Using a concise format can help your resume pass through ATS filters more easily than a heavily stylised or complex layout. Short sections that are clearly organised make your resume readable not only for automated software but also the human viewers in recruiting positions. Add headings and provide brief details in bullet points to explain previous jobs and educational coursework and skills.
Resumes without graphics also help ATS software scan your content clearly. Include your name and contact information in a legible font outside of the header tab in the main document to increase readability for both software scans and human eyes. Using a standard font throughout can also increase readability. Some examples of complex formatting to avoid include:
Headers and footers
Upload a compatible file
Some employers provide specific instructions for job candidates. Often, they may ask for particular documents, along with instructions on how to submit those documents. For example, they may ask candidates to send their resumes and cover letters in PDF format. If you submit another file type, the tracking system may have difficulty reading them accurately. When the employer does not provide formatting instructions, consider using the .docx format, which ATS software typically reads.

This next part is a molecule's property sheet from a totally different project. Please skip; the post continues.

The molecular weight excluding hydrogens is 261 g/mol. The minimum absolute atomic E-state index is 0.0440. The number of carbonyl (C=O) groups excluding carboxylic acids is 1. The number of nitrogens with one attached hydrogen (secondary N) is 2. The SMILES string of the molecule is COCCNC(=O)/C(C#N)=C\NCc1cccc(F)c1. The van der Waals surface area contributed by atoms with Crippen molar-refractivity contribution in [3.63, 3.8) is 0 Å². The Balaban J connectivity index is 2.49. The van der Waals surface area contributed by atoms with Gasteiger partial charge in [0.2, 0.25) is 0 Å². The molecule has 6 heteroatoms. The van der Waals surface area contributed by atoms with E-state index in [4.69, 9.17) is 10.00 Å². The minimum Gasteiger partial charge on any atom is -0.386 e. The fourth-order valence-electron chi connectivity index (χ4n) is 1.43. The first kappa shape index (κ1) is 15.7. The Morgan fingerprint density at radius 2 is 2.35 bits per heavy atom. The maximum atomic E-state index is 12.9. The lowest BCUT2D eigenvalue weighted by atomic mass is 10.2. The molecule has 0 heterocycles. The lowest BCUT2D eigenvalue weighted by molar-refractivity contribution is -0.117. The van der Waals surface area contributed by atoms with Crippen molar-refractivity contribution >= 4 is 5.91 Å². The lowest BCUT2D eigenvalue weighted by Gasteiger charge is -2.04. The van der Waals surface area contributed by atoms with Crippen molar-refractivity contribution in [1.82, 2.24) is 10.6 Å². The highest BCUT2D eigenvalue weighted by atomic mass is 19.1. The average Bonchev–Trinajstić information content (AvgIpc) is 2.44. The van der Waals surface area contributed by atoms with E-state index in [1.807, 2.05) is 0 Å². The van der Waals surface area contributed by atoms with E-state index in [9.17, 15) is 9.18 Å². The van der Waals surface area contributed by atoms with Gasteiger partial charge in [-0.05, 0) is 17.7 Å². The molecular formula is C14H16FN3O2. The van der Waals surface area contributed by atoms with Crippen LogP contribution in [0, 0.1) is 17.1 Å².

Apply for relevant jobs
Apply for jobs that closely match your skills and experience. While you can still try to find positions that are not a direct replica of previous roles, emphasise how your main qualifications pair with what employers are looking for in the job posting. Use your summary statement or objective to briefly share your most marketable skills with potential employers so ATS software can still consider you as a possible candidate for the job.
Use a chronological resume format
A chronological resume format emphasises work history by listing your prior experiences in reverse chronological order. Your most recent information appears at the top of the document, typically below your contact information and resume objective or summary sections. When listing job history, focus on the most relevant work experience stated in reverse chronological order.
Although a chronological format is most compatible with an ATS, some job seekers decide to use a combination or functional resume to better display their qualifications. The combination format prioritises your work history while functional resumes focus on your skills. Candidates often use functional resumes when they have little relevant professional experience or employment gaps.
Use acronyms carefully
When reviewing job descriptions, you may identify acronyms that you can incorporate as keywords into your resume. However, the ATS or recruiter may search for these keywords using both long-form phrasing and an acronym. To avoid any confusion, consider using both forms throughout your resume. For example, the job description may seek candidates with SEO experience. Incorporate both the acronym and phrase by writing something like, utilised search engine optimisation techniques (SEO) to improve organic traffic to the company website.